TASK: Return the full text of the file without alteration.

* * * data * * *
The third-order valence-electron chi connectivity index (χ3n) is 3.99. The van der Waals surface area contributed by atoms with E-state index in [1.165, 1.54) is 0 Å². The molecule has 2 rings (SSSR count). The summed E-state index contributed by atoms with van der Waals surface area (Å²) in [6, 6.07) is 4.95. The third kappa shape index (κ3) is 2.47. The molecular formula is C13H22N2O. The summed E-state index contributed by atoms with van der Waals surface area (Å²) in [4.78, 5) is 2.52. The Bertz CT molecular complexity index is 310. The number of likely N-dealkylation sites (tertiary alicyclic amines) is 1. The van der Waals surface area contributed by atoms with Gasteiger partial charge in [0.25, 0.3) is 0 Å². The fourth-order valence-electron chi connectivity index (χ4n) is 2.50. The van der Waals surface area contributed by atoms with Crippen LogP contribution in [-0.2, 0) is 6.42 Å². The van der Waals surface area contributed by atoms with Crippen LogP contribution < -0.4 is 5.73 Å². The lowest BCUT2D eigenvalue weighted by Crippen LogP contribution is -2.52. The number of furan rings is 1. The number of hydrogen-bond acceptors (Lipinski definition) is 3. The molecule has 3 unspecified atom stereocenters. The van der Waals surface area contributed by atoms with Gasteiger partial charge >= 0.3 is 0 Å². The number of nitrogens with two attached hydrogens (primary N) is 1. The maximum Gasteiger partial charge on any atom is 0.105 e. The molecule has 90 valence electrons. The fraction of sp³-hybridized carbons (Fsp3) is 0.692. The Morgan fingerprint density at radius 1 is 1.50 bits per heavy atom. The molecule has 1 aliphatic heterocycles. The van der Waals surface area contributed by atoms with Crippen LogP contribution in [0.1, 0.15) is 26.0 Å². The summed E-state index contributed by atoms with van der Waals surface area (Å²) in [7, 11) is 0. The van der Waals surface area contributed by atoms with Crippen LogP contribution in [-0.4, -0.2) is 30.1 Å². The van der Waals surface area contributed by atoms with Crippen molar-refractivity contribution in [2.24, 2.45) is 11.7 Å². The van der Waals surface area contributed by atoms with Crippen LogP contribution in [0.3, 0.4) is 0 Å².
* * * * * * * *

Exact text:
The third-order valence-electron chi connectivity index (χ3n) is 3.99. The van der Waals surface area contributed by atoms with E-state index in [1.165, 1.54) is 0 Å². The molecule has 2 rings (SSSR count). The summed E-state index contributed by atoms with van der Waals surface area (Å²) in [6, 6.07) is 4.95. The third kappa shape index (κ3) is 2.47. The molecular formula is C13H22N2O. The summed E-state index contributed by atoms with van der Waals surface area (Å²) in [4.78, 5) is 2.52. The Bertz CT molecular complexity index is 310. The number of likely N-dealkylation sites (tertiary alicyclic amines) is 1. The van der Waals surface area contributed by atoms with Gasteiger partial charge in [0.25, 0.3) is 0 Å². The fourth-order valence-electron chi connectivity index (χ4n) is 2.50. The van der Waals surface area contributed by atoms with Crippen LogP contribution in [-0.2, 0) is 6.42 Å². The van der Waals surface area contributed by atoms with Crippen LogP contribution < -0.4 is 5.73 Å². The lowest BCUT2D eigenvalue weighted by Crippen LogP contribution is -2.52. The number of furan rings is 1. The number of hydrogen-bond acceptors (Lipinski definition) is 3. The molecule has 3 unspecified atom stereocenters. The van der Waals surface area contributed by atoms with Gasteiger partial charge >= 0.3 is 0 Å². The number of nitrogens with two attached hydrogens (primary N) is 1. The maximum Gasteiger partial charge on any atom is 0.105 e. The molecule has 90 valence electrons. The fraction of sp³-hybridized carbons (Fsp3) is 0.692. The Morgan fingerprint density at radius 1 is 1.50 bits per heavy atom. The molecule has 1 aliphatic heterocycles. The van der Waals surface area contributed by atoms with Crippen LogP contribution in [0.1, 0.15) is 26.0 Å². The summed E-state index contributed by atoms with van der Waals surface area (Å²) in [7, 11) is 0. The van der Waals surface area contributed by atoms with Crippen LogP contribution in [-0.4, -0.2) is 30.1 Å². The van der Waals surface area contributed by atoms with Crippen molar-refractivity contribution in [2.24, 2.45) is 11.7 Å². The van der Waals surface area contributed by atoms with Crippen LogP contribution in [0.3, 0.4) is 0 Å².